Sabu Dastagir (born Selar Sabu; 27 January 1924 – 2 December 1963) was an Indian film actor who later gained United States citizenship. Throughout his career he was credited under the name Sabu and is primarily known for his work in films during the 1930s–1940s in Britain and the United States. He was inducted into the Hollywood Walk of Fame in 1960.
Born in 1924 in Karapur, Mysore, Kingdom of Mysore, then a Princely State of British India, Sabu was the son of an Indian mahout (elephant rider). While most reference books list his full name as “Sabu Dastagir” (which was the name he used legally), research by journalist Philip Leibfried suggests that his full name was in fact Selar Sabu. Sabu’s brother, Shaik Dastagir (whose name Leibfried suggests was the source of confusion surrounding Sabu’s full name), managed his career. In 1960, his brother Shaik was shot to death at his home during a botched robbery. The perpetrator, 18-year-old Jimmy E. Shields, was a former employee at the brothers’ furniture store. He was convicted of involuntary manslaughter and sentenced to 1 to 10 years in prison.
When he was 13, Sabu was discovered by documentary film-maker Robert Flaherty, who cast him in the role of an elephant driver in the 1937 British film Elephant Boy. This was adapted from “Toomai of the Elephants”, a story by Rudyard Kipling. In 1938 producer Alexander Korda commissioned A. E. W. Mason to write The Drum as a starring vehicle for the young actor. Sabu is perhaps best known for his role as Abu in the 1940 fantasy adventure film The Thief of Bagdad. Director Michael Powell said that Sabu had a “wonderful grace” about him. In 1942, Sabu played another role based on a Kipling story, namely Mowgli in Rudyard Kipling’s Jungle Book directed by Zoltan Korda, which was shot entirely in California. He starred alongside Maria Montez and Jon Hall in three films for Universal Pictures: Arabian Nights (1942), White Savage (1943) and Cobra Woman (1944).
After becoming an American citizen in 1944, Sabu joined the United States Army Air Forces and served as a tail gunner and ball turret gunner on B-24 Liberators. He flew several dozen missions with the 370th Bombardment Squadron of the 307th Bomb Group in the Pacific, and was awarded the Distinguished Flying Cross for his valor and bravery. His career declined after World War II as he was unable to secure equivalent roles in Hollywood that British films had offered. He occasionally did gain significant parts, such as his supporting role in the British film Black Narcissus (1947). Through most of the 1950s he starred in largely unsuccessful European films. In 1952, he starred in the Harringay Circus with an elephant act.
He was considered for the role of Birju in Mehboob Khan’s 1957 film Mother India which would have marked his debut in Hindi films but he was denied a work permit and the role ended up going to Sunil Dutt. Sabu never got to appear in a film made in his native country. In 1963, he made a comeback to Hollywood with a supporting role in Rampage opposite Robert Mitchum. He played another supporting role alongside Brian Keith in the Disney film A Tiger Walks. This would turn out to be his final role as he died three months before the film was released.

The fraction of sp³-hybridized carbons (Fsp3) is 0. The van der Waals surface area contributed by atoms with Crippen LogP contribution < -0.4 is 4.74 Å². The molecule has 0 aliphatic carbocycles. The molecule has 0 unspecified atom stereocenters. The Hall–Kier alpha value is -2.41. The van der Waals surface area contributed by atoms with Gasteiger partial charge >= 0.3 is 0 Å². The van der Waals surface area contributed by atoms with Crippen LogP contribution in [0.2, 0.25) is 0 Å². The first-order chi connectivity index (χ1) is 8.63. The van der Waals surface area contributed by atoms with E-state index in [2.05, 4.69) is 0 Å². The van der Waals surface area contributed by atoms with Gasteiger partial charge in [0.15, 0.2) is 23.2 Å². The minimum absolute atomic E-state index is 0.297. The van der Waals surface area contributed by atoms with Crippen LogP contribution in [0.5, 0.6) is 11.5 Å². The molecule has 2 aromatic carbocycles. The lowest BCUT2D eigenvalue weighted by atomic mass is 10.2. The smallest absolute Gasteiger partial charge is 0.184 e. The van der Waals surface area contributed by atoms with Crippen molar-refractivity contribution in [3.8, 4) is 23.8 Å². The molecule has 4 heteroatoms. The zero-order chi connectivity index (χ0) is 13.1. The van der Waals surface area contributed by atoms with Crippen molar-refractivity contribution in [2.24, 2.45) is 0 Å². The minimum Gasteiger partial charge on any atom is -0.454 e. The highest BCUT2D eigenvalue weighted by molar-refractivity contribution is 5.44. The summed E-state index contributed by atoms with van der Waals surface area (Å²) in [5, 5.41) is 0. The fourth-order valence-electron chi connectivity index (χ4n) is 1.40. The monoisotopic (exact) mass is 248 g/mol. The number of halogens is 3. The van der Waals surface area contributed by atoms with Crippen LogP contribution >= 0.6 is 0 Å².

On 19 October 1948, Sabu married little-known actress Marilyn Cooper (whose only film part, as Princess Tara in Song of India in 1949, was not credited), with whom he had two children. Their marriage lasted until his death. Their son Paul Sabu established the rock band Sabu in the 1980s. Their daughter Jasmine Sabu was an animal trainer for the motion picture industry. She died in 2001.
Sabu was the subject of a paternity suit. A dancer whom he had appeared with in Black Narcissus, Brenda Marian Julier, alleged that he was the father of her daughter Michaela, born in 1948. At the time of the trial, in October 1950, Julier had married Frank Ernst. The jury found in favor of Sabu by a vote of 9 to 3. However, in March 1952, an appeals court reversed the verdict and ordered a new trial. It found that the trial judge’s jury instructions were erroneous and prejudicial, and that Sabu’s attorney had effectively put Julier on trial. The day the 2nd trial was scheduled to begin, in July 1953, Sabu settled the case without admitting paternity. He agreed to defray Julier’s costs, set up a trust fund, and pay monthly support until the child reached 21. At that time, Ernst stated his intent to adopt the girl.
In November 1950, a fire destroyed the 2nd storey of his Los Angeles home. Arthur E. Wall and Andre Perez were arrested for arson shortly afterward; Perez pleaded guilty in July 1951. He revealed that he was asked to set the fire by Wall, Sabu’s friend, who told him the actor needed the insurance money. Sabu’s insurer, Northwestern Mutual, had originally paid out his claim, but sued him in November 1952 after learning about the arson.
On 2 December 1963, Sabu died suddenly in Chatsworth, California, of a heart attack, a month before his 40th birthday. He is interred at the Forest Lawn – Hollywood Hills Cemetery. His wife said in a television interview that two days before his death, during a routine medical check, his doctor told him: “If all my patients were as healthy as you, I would be out of a job”.
|1938||The Drum||Prince Azim|
|1940||The Thief of Bagdad||Abu|
|Arabian Nights||Ali Ben Ali|
|1947||Black Narcissus||The Young General|
|The End of the River||Manoel|
|1948||Man-Eater of Kumaon||Narain|
|1949||Song of India||Ramdar|
|1951||Savage Drums||Tipo Tairu|
|1952||Hello Elephant||Sultan of Nagore|
|1954||The Treasure of Bengal||Ainur|
|Jungle Hell||Sabu the Jungle Boy|
|The Black Panther||Short|
|1957||Sabu and the Magic Ring|
|1960||Mistress of the World||Dr. Lin-Chor|
|1964||A Tiger Walks||Ram Singh||(final film role)|